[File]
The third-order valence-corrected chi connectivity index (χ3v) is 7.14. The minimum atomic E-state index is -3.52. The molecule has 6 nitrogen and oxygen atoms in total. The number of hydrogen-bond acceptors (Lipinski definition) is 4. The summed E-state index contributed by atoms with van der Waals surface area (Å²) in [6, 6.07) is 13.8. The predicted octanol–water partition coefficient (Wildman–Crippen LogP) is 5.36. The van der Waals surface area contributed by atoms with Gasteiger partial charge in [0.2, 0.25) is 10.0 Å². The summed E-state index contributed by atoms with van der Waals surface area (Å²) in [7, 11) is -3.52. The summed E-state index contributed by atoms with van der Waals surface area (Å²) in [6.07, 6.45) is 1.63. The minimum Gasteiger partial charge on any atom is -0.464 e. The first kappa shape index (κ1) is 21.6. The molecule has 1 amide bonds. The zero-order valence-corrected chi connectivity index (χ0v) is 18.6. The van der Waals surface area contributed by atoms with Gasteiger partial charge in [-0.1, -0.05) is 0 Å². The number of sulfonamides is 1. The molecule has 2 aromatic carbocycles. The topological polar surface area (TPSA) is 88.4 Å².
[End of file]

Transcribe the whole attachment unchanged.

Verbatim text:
The third-order valence-corrected chi connectivity index (χ3v) is 7.14. The minimum atomic E-state index is -3.52. The molecule has 6 nitrogen and oxygen atoms in total. The number of hydrogen-bond acceptors (Lipinski definition) is 4. The summed E-state index contributed by atoms with van der Waals surface area (Å²) in [6, 6.07) is 13.8. The predicted octanol–water partition coefficient (Wildman–Crippen LogP) is 5.36. The van der Waals surface area contributed by atoms with Gasteiger partial charge in [0.2, 0.25) is 10.0 Å². The summed E-state index contributed by atoms with van der Waals surface area (Å²) in [7, 11) is -3.52. The summed E-state index contributed by atoms with van der Waals surface area (Å²) in [6.07, 6.45) is 1.63. The minimum Gasteiger partial charge on any atom is -0.464 e. The first kappa shape index (κ1) is 21.6. The molecule has 1 amide bonds. The zero-order valence-corrected chi connectivity index (χ0v) is 18.6. The van der Waals surface area contributed by atoms with Gasteiger partial charge in [-0.1, -0.05) is 0 Å². The number of sulfonamides is 1. The molecule has 2 aromatic carbocycles. The topological polar surface area (TPSA) is 88.4 Å².